As Phagan, now a supervisory Border Patrol agent assigned to the Wellton Station, headed out to the field that morning, he couldn’t possibly have imagined the death and suffering he was about to encounter. But a few hours into his shift, an agent’s worst nightmare became a reality as he came upon a group of four desperate men. The four had been part of a larger group of 28 males who crossed the border from Mexico into the United States and entered an unexpectedly hot, barren and disorienting landscape. The group, which included two guides, stepped into the desert on May 19. Two of them decided to return to Mexico, but the other 24 continued, following their guides through a terrain that would end up swallowing them whole.
“I think a lot of people don’t understand how hard and unforgiving this desert is,” Phagan said as he stood in the same spot along a dirt road 30 miles south of Dateland, Arizona, where he encountered the four men two decades ago.
They had been sitting in the shade of a tree near the road waiting and hoping for someone to come along. When they saw Phagan approach in his Border Patrol truck, they ran toward him.
“When they got to me, they were begging for water,” he said. “I tried to cool them off by pouring water on them. They were in bad shape.”
The men told Phagan that there were several more of them in worse condition and most likely dead. With that news, an intense rescue operation was initiated. And when it was all said and done, two days later, a total of 14 migrants were dead, including one of the suspected guides.
“This is a life-or-death situation, especially in the summer,” Phagan said. “If you miss sign, someone could die. People’s lives are in your hands.”
Supervisory Border Patrol Agent Jeffrey Townzen had only 11 months in the patrol and six months in the field when he became part of the rescue operation that day.
“It was an eye opener,” he said. “The ones that were still alive, you could see it in their eyes that you were saving their lives. The ones you saved are the ones you remember. That was something I won’t forget.”
Chris Coleman, now a Wellton station supervisor, was working the swing shift at the time of the rescue and spent the night backtracking the sign of a brother from the initial group of four that Phagan encountered.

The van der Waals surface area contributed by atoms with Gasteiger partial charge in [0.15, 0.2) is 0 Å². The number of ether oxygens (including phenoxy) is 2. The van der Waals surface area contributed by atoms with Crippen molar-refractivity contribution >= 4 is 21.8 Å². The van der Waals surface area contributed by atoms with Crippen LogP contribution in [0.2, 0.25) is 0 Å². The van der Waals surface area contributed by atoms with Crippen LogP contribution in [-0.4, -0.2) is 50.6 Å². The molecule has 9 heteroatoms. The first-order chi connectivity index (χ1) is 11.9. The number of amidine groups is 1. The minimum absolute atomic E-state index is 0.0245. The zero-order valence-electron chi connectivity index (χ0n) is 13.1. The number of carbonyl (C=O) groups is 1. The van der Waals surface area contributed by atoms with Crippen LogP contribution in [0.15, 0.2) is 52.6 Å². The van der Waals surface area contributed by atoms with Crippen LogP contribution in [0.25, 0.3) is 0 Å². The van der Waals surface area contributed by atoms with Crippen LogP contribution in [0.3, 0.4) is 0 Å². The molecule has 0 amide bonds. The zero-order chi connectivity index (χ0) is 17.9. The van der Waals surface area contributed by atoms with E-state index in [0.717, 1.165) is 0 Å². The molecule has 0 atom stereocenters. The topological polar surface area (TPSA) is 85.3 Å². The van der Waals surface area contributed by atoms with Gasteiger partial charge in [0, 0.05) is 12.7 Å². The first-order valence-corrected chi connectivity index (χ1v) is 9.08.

“We backtracked his sign all night long and found him dead under a tree at about 1 a.m.,” he said. “That first day I remember. I remember pushing the sign. It was hard to push because the guy was all over the place. He put his shoes on the ground and folded up all his clothes with his wallet on top.
“Those were the longest [couple days] of my career,” Coleman said.
Coleman and Townzen both said the incident had a big impact on the Wellton station, not only among the agents who were involved in the rescue, but also on station operations.
“It really affected the Wellton station and how big the station grew,” Townzen said.
In addition to adding manpower, Townzen said the station also added a forward operating camp, called Camp Grip, south of the area where the migrants died, and several rescue beacons were placed throughout the desert.
“It changed the way we did everything,” Coleman added.
While this happened 20 years ago, officials said these conditions and the actions by human smugglers connected to transnational criminal organizations are regular occurrences today.
“Smugglers and guides regularly risk the lives of the migrants who pay them thousands of dollars for help to get into the United States,” Yuma Sector officials said. “Smugglers and guides are known to abandon their groups whenever they run into an obstacle, such as a migrant getting injured or sick or detection by a Border Patrol agent. Those who can’t keep up are left behind, which seemed to be the case with this group.”
Officials said one of the “guides” also died after abandoning the migrant group. The other, Jesus Lopez-Ramos, was arrested, tried, and convicted for the deaths of the 14 migrants. The court sentenced him to 16 years in federal prison.
“The thing that gets me is you still see it every day,” Coleman, a 21-year veteran of the Border Patrol, said in the written statement. “The smugglers, they don’t care.”
Border Patrol agents rescued more than 5,600 migrants so far this fiscal year, which began on October 1, 2020. This compares to 5,071 the previous year and 4,920 during Fiscal Year 19.